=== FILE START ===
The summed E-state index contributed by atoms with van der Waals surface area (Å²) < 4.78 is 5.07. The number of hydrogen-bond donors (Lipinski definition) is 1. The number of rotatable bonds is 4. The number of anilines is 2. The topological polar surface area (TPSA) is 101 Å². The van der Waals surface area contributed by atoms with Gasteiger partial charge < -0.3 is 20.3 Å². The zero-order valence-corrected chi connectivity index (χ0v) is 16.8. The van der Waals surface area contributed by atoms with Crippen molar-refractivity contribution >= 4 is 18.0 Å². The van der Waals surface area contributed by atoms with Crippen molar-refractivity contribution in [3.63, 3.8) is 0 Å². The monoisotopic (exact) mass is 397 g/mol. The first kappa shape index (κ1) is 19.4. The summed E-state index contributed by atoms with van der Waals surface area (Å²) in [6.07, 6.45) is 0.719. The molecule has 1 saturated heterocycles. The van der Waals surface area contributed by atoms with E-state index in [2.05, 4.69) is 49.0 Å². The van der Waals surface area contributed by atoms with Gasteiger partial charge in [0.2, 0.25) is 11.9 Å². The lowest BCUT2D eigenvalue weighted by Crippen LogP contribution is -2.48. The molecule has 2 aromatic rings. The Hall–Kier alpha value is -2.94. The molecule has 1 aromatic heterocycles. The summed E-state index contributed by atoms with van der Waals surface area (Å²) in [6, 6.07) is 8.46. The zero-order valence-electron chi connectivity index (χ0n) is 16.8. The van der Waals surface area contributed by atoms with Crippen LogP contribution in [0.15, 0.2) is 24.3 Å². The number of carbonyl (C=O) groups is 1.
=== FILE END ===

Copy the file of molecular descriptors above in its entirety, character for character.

The summed E-state index contributed by atoms with van der Waals surface area (Å²) < 4.78 is 5.07. The number of hydrogen-bond donors (Lipinski definition) is 1. The number of rotatable bonds is 4. The number of anilines is 2. The topological polar surface area (TPSA) is 101 Å². The van der Waals surface area contributed by atoms with Gasteiger partial charge < -0.3 is 20.3 Å². The zero-order valence-corrected chi connectivity index (χ0v) is 16.8. The van der Waals surface area contributed by atoms with Crippen molar-refractivity contribution >= 4 is 18.0 Å². The van der Waals surface area contributed by atoms with Crippen molar-refractivity contribution in [3.63, 3.8) is 0 Å². The monoisotopic (exact) mass is 397 g/mol. The first kappa shape index (κ1) is 19.4. The summed E-state index contributed by atoms with van der Waals surface area (Å²) in [6.07, 6.45) is 0.719. The molecule has 1 saturated heterocycles. The van der Waals surface area contributed by atoms with E-state index in [2.05, 4.69) is 49.0 Å². The van der Waals surface area contributed by atoms with Gasteiger partial charge in [0.2, 0.25) is 11.9 Å². The lowest BCUT2D eigenvalue weighted by Crippen LogP contribution is -2.48. The molecule has 2 aromatic rings. The Hall–Kier alpha value is -2.94. The molecule has 1 aromatic heterocycles. The summed E-state index contributed by atoms with van der Waals surface area (Å²) in [6, 6.07) is 8.46. The zero-order valence-electron chi connectivity index (χ0n) is 16.8. The van der Waals surface area contributed by atoms with Crippen LogP contribution in [0.15, 0.2) is 24.3 Å². The number of carbonyl (C=O) groups is 1.